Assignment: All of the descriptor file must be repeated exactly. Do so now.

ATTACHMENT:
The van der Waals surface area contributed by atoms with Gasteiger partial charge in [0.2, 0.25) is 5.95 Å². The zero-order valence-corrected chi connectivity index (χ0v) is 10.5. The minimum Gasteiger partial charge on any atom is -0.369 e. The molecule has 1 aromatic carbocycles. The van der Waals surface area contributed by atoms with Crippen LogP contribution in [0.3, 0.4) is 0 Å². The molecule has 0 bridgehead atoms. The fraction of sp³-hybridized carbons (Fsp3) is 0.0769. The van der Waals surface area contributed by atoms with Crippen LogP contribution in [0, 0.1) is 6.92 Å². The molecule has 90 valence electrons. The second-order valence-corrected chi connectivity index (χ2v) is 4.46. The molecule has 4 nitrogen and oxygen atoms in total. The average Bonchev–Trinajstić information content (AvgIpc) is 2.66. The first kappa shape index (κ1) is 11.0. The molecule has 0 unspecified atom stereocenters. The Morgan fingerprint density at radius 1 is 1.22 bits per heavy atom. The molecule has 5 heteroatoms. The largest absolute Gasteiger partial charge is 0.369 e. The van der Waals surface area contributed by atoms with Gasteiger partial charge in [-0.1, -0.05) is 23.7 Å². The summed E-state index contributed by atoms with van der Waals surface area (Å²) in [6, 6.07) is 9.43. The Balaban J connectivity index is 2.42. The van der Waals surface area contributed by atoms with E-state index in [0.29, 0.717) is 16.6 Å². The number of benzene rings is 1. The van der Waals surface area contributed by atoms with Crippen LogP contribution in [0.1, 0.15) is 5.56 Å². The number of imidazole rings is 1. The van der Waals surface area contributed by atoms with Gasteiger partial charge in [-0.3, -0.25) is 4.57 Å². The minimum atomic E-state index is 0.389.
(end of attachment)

The van der Waals surface area contributed by atoms with Gasteiger partial charge in [0.2, 0.25) is 5.95 Å². The zero-order valence-corrected chi connectivity index (χ0v) is 10.5. The minimum Gasteiger partial charge on any atom is -0.369 e. The molecule has 1 aromatic carbocycles. The van der Waals surface area contributed by atoms with Crippen LogP contribution in [0.3, 0.4) is 0 Å². The molecule has 0 bridgehead atoms. The fraction of sp³-hybridized carbons (Fsp3) is 0.0769. The van der Waals surface area contributed by atoms with Crippen LogP contribution in [0, 0.1) is 6.92 Å². The molecule has 90 valence electrons. The second-order valence-corrected chi connectivity index (χ2v) is 4.46. The molecule has 4 nitrogen and oxygen atoms in total. The average Bonchev–Trinajstić information content (AvgIpc) is 2.66. The first kappa shape index (κ1) is 11.0. The molecule has 0 unspecified atom stereocenters. The Morgan fingerprint density at radius 1 is 1.22 bits per heavy atom. The molecule has 5 heteroatoms. The largest absolute Gasteiger partial charge is 0.369 e. The van der Waals surface area contributed by atoms with Gasteiger partial charge in [-0.1, -0.05) is 23.7 Å². The summed E-state index contributed by atoms with van der Waals surface area (Å²) in [6, 6.07) is 9.43. The Balaban J connectivity index is 2.42. The van der Waals surface area contributed by atoms with E-state index in [0.29, 0.717) is 16.6 Å². The number of benzene rings is 1. The van der Waals surface area contributed by atoms with Crippen LogP contribution in [0.1, 0.15) is 5.56 Å². The number of imidazole rings is 1. The van der Waals surface area contributed by atoms with Gasteiger partial charge in [-0.3, -0.25) is 4.57 Å². The minimum atomic E-state index is 0.389.